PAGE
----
Man helps rescue condor in distress in Carroll County

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A man in Carroll County was commended for his kind deeds that helped save some seriously ill bald eagles. William Fontroy found one of the bald eagles lying listlessly near his mailbox. Fauntleroy said: “This makes me feel uneasy and worried because they are my morning coffee partners.” Fauntleroy said: “(They) are disoriented, uncoordinated and seem to have visual impairment. Over time, they become Completely incapacitated,” Fauntleroy said. Fauntleroy said: “There were 4 sick people on the ground, and the fifth sick person hit the wire and died on the spot.” Gunpowder River. He called the Owl Moon Raptor Center, and the center sent two volunteer rescuers, and they picked them up gently. They did cover their eyes—I know it would keep the birds calm—and then wrapped them in a blanket. Fauntleroy said that when they were sent to the Phoenix Wildlife Center in Baltimore County for evaluation, they were barely breathing. “A very painful day,” Fauntleroy said. According to officials at the Phoenix Wildlife Center, all four birds did better. Blood samples from these birds have been sent to state laboratories for testing. This story was first reported by Donna Cole and Annapolis Creative.

A man in Carroll County was commended for his good deeds that helped save some seriously ill condors.

William Fauntleroy found a listless vulture near his mailbox. After a short search, he found that as many as five people behaved strangely.

“It’s frustrating and worrying because they are my friends who drink coffee in the morning,” Fauntleroy said.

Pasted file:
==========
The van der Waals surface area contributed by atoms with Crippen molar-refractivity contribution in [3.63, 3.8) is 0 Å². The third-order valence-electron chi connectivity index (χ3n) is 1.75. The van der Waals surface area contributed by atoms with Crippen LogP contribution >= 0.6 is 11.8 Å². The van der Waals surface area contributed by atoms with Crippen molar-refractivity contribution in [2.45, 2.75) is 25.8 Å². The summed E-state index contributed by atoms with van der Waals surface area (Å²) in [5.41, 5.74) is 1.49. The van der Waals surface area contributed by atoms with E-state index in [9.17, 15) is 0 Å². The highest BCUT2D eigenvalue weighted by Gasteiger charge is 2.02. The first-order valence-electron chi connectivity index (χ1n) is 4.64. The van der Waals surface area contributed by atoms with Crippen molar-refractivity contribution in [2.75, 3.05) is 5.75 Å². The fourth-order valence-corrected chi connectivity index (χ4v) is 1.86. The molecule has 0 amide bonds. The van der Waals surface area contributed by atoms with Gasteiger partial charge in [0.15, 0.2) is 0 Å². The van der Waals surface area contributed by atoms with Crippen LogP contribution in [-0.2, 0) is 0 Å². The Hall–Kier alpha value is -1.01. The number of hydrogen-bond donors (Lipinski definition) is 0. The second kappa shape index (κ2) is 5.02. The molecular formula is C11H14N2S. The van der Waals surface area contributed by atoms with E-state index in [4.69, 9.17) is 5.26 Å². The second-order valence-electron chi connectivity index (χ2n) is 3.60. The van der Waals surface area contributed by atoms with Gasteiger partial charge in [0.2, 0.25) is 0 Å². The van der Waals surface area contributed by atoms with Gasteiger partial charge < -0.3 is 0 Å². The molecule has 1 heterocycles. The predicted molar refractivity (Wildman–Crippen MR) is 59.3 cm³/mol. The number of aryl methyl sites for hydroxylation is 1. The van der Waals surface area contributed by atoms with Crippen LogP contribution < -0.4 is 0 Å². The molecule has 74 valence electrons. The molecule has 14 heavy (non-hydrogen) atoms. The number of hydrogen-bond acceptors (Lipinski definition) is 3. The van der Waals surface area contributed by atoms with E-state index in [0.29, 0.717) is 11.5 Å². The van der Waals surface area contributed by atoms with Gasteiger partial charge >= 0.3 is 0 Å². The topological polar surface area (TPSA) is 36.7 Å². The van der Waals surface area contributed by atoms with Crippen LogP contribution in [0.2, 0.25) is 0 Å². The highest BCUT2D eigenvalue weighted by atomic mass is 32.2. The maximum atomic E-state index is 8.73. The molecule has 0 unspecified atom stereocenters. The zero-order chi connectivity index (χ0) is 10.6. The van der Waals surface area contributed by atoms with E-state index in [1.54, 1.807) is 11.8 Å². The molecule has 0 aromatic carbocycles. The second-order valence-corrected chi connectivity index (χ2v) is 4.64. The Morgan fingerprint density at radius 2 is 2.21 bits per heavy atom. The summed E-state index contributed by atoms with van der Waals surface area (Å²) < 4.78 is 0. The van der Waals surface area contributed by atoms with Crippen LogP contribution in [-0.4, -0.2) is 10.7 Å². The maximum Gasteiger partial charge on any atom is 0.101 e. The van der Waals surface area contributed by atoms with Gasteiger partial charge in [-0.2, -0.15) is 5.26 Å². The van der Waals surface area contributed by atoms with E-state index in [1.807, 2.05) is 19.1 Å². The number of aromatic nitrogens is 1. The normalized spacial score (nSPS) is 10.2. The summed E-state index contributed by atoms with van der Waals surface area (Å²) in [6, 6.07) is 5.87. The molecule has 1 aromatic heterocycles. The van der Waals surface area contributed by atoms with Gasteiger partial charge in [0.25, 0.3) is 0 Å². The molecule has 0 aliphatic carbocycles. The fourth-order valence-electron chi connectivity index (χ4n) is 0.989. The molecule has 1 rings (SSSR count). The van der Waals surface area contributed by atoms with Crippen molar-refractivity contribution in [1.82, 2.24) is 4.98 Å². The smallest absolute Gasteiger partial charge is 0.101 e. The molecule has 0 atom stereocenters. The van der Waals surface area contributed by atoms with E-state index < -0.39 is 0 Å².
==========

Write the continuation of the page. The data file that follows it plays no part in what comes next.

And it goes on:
Fauntleroy said that after eating the carcass of a deer in a nearby farm, the eagle began to behave strangely and disoriented and tried to fly.

“(They) are disoriented, uncoordinated, and seem to have visual impairment. Over time, they become completely incapacitated,” Fauntleroy said.

One of the eagles flew into the wire and died.

Fauntleroy said: “There were four sick people on the ground, and the fifth one hit the power cord and died immediately.”

Fauntleroy prevented a condor from drowning in the upper tributary of the Gunpowder River. He called the Owl Moon Raptor Center, which sent two volunteer rescuers.

They can pick them up gently. They did cover their eyes—I know it would keep the bird calm—and then covered the eyes with a blanket.

Fauntleroy said that when they were sent to the Phoenix Wildlife Center in Baltimore County for evaluation, the eagles barely breathed.

“This is a very painful day,” Fauntleroy said.

According to officials at the Phoenix Wildlife Center, all four birds did better. Blood samples from birds have been sent to state laboratories for testing.

This story was first reported by Donna Cole and Annapolis Creative.



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